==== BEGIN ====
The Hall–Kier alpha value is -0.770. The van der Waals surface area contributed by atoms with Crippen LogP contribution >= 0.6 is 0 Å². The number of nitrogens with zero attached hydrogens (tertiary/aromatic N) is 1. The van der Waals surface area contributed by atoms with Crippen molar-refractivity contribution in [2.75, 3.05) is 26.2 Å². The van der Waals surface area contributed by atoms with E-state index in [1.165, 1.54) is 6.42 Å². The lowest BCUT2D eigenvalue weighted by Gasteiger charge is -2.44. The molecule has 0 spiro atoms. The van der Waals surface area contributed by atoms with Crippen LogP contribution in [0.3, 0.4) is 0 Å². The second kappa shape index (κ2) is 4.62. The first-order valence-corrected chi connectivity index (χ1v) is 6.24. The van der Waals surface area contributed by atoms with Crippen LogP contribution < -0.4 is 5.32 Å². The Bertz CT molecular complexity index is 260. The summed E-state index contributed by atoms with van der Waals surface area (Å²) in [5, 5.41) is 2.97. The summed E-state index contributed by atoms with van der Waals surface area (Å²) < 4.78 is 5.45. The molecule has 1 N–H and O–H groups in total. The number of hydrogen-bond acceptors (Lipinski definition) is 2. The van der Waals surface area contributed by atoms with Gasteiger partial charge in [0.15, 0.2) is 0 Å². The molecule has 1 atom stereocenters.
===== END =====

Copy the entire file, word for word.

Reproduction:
The Hall–Kier alpha value is -0.770. The van der Waals surface area contributed by atoms with Crippen LogP contribution >= 0.6 is 0 Å². The number of nitrogens with zero attached hydrogens (tertiary/aromatic N) is 1. The van der Waals surface area contributed by atoms with Crippen molar-refractivity contribution in [2.75, 3.05) is 26.2 Å². The van der Waals surface area contributed by atoms with E-state index in [1.165, 1.54) is 6.42 Å². The lowest BCUT2D eigenvalue weighted by Gasteiger charge is -2.44. The molecule has 0 spiro atoms. The van der Waals surface area contributed by atoms with Crippen LogP contribution in [0.3, 0.4) is 0 Å². The second kappa shape index (κ2) is 4.62. The first-order valence-corrected chi connectivity index (χ1v) is 6.24. The van der Waals surface area contributed by atoms with Crippen LogP contribution < -0.4 is 5.32 Å². The Bertz CT molecular complexity index is 260. The summed E-state index contributed by atoms with van der Waals surface area (Å²) in [5, 5.41) is 2.97. The summed E-state index contributed by atoms with van der Waals surface area (Å²) < 4.78 is 5.45. The molecule has 1 N–H and O–H groups in total. The number of hydrogen-bond acceptors (Lipinski definition) is 2. The van der Waals surface area contributed by atoms with Gasteiger partial charge in [0.15, 0.2) is 0 Å². The molecule has 1 atom stereocenters.